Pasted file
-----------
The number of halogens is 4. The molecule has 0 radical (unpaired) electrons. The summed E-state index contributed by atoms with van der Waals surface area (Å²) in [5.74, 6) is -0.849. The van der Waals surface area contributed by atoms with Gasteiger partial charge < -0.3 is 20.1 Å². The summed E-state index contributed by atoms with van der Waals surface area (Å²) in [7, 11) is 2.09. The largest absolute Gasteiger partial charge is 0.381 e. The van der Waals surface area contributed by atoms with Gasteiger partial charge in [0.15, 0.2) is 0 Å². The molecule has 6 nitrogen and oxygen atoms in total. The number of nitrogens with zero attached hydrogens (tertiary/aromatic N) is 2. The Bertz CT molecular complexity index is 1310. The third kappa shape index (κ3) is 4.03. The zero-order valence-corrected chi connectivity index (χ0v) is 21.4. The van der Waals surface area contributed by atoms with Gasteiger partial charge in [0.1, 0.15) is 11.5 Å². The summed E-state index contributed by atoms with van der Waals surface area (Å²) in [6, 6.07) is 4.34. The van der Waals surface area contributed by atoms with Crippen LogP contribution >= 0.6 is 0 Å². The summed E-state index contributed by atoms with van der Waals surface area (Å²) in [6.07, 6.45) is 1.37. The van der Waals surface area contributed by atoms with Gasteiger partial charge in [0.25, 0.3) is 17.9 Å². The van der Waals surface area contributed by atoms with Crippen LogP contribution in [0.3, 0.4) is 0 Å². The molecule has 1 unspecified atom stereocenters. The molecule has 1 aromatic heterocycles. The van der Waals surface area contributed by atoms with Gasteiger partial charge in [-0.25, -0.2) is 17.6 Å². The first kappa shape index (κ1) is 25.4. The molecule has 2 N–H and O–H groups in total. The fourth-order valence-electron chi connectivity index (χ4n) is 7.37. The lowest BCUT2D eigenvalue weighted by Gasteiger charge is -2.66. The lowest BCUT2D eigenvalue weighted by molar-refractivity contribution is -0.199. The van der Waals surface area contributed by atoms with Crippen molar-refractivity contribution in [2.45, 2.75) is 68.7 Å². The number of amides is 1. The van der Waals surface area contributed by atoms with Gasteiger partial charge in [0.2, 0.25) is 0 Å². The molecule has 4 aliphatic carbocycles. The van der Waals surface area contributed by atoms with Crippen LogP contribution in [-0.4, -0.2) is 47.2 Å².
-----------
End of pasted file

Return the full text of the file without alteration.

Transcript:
The number of halogens is 4. The molecule has 0 radical (unpaired) electrons. The summed E-state index contributed by atoms with van der Waals surface area (Å²) in [5.74, 6) is -0.849. The van der Waals surface area contributed by atoms with Gasteiger partial charge < -0.3 is 20.1 Å². The summed E-state index contributed by atoms with van der Waals surface area (Å²) in [7, 11) is 2.09. The largest absolute Gasteiger partial charge is 0.381 e. The van der Waals surface area contributed by atoms with Gasteiger partial charge in [0.15, 0.2) is 0 Å². The molecule has 6 nitrogen and oxygen atoms in total. The number of nitrogens with zero attached hydrogens (tertiary/aromatic N) is 2. The Bertz CT molecular complexity index is 1310. The third kappa shape index (κ3) is 4.03. The zero-order valence-corrected chi connectivity index (χ0v) is 21.4. The van der Waals surface area contributed by atoms with Gasteiger partial charge in [0.1, 0.15) is 11.5 Å². The summed E-state index contributed by atoms with van der Waals surface area (Å²) in [6, 6.07) is 4.34. The van der Waals surface area contributed by atoms with Crippen LogP contribution >= 0.6 is 0 Å². The summed E-state index contributed by atoms with van der Waals surface area (Å²) in [6.07, 6.45) is 1.37. The van der Waals surface area contributed by atoms with Gasteiger partial charge in [0.25, 0.3) is 17.9 Å². The van der Waals surface area contributed by atoms with Crippen LogP contribution in [0.3, 0.4) is 0 Å². The molecule has 1 unspecified atom stereocenters. The molecule has 1 aromatic heterocycles. The van der Waals surface area contributed by atoms with Gasteiger partial charge in [-0.25, -0.2) is 17.6 Å². The first kappa shape index (κ1) is 25.4. The molecule has 2 N–H and O–H groups in total. The fourth-order valence-electron chi connectivity index (χ4n) is 7.37. The lowest BCUT2D eigenvalue weighted by Gasteiger charge is -2.66. The lowest BCUT2D eigenvalue weighted by molar-refractivity contribution is -0.199. The van der Waals surface area contributed by atoms with Crippen molar-refractivity contribution in [2.45, 2.75) is 68.7 Å². The number of amides is 1. The van der Waals surface area contributed by atoms with Gasteiger partial charge in [0.2, 0.25) is 0 Å². The molecule has 4 aliphatic carbocycles. The van der Waals surface area contributed by atoms with Crippen LogP contribution in [-0.4, -0.2) is 47.2 Å².